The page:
Health officials in Portugal said on Wednesday there were five confirmed cases of monkeypox in young men, and authorities in the US state of Massachusetts said a case had been detected there in a man who had recently traveled to Canada.
Another 15 suspected cases in the area around the Portuguese capital, Lisbon, were also being investigated, Portugal's General Directorate for Health said.
Britain and Spain have also been looking into suspected cases of the viral infection, marking an unusual outbreak in Europe of a disease typically only found in Africa.
What do we know about monkeypox cases in Europe?
Portuguese authorities said all recorded cases mostly involve young men. Officials did not disclose whether they had been to African countries or had links with recent cases in Britain.
Britain has so far reported seven cases since May 7. Four of those cases apparently identified as
gay or bisexual, the UK Health Security Agency said, suggesting that there may be transmission in the community.
On Wednesday, Spanish authorities said they were investigating 23 possible cases, noting they all of them were young men.
There is no scientific evidence suggesting the disease is transmittable through sex. Experts say the infections could have occurred during the close physical contact involved in sex, rather than being a sexually transmittable disease.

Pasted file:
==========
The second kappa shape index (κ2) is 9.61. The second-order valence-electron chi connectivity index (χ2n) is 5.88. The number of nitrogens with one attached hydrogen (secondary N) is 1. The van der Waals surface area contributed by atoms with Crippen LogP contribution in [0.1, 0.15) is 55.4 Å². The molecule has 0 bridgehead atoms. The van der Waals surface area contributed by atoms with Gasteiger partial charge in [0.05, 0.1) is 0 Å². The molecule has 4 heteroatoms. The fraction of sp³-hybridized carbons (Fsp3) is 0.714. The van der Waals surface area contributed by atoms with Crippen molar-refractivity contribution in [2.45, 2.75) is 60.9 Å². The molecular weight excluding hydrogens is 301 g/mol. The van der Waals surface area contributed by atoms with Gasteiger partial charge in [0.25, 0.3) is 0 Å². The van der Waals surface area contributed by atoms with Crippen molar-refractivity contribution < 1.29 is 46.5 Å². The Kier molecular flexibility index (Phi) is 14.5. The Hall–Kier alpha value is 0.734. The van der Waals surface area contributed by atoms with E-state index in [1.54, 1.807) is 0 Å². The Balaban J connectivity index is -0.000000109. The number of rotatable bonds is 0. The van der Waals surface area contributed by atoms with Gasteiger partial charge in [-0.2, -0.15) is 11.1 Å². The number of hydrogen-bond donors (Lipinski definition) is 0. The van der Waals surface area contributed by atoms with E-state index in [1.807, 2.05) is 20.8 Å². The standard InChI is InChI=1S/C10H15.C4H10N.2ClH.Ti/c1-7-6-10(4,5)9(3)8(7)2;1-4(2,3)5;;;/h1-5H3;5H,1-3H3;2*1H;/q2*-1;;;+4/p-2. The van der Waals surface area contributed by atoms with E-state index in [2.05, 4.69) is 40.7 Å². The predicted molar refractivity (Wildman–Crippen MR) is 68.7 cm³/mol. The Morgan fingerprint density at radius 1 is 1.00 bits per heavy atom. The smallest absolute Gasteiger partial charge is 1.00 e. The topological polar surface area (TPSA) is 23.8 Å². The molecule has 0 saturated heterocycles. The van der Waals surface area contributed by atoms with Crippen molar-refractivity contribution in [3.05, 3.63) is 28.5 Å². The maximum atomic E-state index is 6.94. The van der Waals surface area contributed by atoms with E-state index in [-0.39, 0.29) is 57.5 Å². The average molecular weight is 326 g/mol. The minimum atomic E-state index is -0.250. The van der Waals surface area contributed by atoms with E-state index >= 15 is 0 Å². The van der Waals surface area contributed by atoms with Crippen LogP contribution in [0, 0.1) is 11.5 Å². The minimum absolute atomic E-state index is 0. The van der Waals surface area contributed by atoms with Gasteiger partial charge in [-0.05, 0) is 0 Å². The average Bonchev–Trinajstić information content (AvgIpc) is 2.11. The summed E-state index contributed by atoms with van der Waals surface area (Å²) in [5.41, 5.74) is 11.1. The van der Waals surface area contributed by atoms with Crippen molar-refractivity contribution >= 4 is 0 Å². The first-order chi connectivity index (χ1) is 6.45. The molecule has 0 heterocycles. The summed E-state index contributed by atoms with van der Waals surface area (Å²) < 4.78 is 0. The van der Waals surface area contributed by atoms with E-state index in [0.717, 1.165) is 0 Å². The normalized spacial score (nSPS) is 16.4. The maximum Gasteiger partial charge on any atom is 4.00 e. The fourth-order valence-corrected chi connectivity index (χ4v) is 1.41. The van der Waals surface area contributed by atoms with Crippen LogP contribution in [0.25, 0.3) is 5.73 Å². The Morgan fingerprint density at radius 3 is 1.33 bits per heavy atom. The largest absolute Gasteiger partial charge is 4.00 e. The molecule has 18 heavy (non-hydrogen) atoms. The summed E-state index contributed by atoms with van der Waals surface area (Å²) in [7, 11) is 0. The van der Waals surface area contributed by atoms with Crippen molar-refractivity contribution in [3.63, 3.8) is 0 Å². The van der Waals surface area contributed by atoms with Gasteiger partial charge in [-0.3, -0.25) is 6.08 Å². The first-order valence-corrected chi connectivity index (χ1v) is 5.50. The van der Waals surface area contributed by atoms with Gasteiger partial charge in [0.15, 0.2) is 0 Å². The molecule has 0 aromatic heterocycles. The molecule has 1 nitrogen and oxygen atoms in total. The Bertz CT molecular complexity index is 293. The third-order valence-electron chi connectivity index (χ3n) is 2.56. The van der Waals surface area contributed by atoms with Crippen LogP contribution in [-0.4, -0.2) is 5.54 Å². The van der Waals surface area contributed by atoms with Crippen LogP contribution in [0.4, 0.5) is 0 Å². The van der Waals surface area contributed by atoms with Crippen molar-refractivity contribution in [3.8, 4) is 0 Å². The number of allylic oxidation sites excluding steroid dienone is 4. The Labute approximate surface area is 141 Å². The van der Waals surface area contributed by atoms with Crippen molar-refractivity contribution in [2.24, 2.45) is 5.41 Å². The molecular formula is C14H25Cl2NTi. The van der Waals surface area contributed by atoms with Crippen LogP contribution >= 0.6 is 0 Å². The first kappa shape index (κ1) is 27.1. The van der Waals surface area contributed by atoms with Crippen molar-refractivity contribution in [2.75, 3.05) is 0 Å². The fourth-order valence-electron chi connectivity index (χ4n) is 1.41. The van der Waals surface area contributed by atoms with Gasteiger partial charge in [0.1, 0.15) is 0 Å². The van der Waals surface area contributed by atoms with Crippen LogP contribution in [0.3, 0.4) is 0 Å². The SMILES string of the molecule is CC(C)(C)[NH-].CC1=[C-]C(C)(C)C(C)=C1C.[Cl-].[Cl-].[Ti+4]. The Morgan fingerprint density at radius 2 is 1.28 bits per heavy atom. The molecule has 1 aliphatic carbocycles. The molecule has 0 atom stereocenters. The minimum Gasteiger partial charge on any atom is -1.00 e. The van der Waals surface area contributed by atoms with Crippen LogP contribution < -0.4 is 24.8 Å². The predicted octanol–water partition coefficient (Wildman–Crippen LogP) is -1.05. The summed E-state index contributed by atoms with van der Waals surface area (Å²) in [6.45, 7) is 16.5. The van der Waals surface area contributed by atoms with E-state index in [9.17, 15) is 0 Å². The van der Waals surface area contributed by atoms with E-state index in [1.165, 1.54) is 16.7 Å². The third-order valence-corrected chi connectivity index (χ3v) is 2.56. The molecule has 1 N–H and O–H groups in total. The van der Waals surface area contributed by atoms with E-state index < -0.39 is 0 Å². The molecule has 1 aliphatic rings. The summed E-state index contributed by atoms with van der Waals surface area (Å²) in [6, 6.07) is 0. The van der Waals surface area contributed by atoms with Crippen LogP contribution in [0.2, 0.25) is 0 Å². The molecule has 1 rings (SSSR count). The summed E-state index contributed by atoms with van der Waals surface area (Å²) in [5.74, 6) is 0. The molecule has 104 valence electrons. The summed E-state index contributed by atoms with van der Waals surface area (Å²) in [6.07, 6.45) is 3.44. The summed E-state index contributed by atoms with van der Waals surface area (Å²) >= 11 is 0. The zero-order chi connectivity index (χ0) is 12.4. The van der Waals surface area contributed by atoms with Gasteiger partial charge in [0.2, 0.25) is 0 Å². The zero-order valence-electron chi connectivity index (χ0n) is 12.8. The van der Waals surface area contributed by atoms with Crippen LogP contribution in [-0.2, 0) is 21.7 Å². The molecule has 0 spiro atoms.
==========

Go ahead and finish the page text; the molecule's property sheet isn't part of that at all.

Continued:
What is monkeypox?
The viral infection is similar to smallpox but milder. Its symptoms include fever and a distinctive bumpy rash that normally starts on the face and then moves to other parts of the body.
Most people recover from monkeypox within several weeks.
Transmission is typically through close contact with infected animals or people, though the latter is less common.
It was first recorded in the 1970s in the Democratic Republic of Congo. The number of Monkeypox infections has increased in West Africa in the last decade, however, in a milder strain.
The strain found in West Africa has a fatality rate of around 1% of cases. It is reportedly the same strain reported in Britain.
In 1980, smallpox was eradicated by vaccination, and the jab has been phased out. But it also protects against monkeypox, hence, pulling back the vaccination campaigns might have contributed to the spread of monkeypox cases.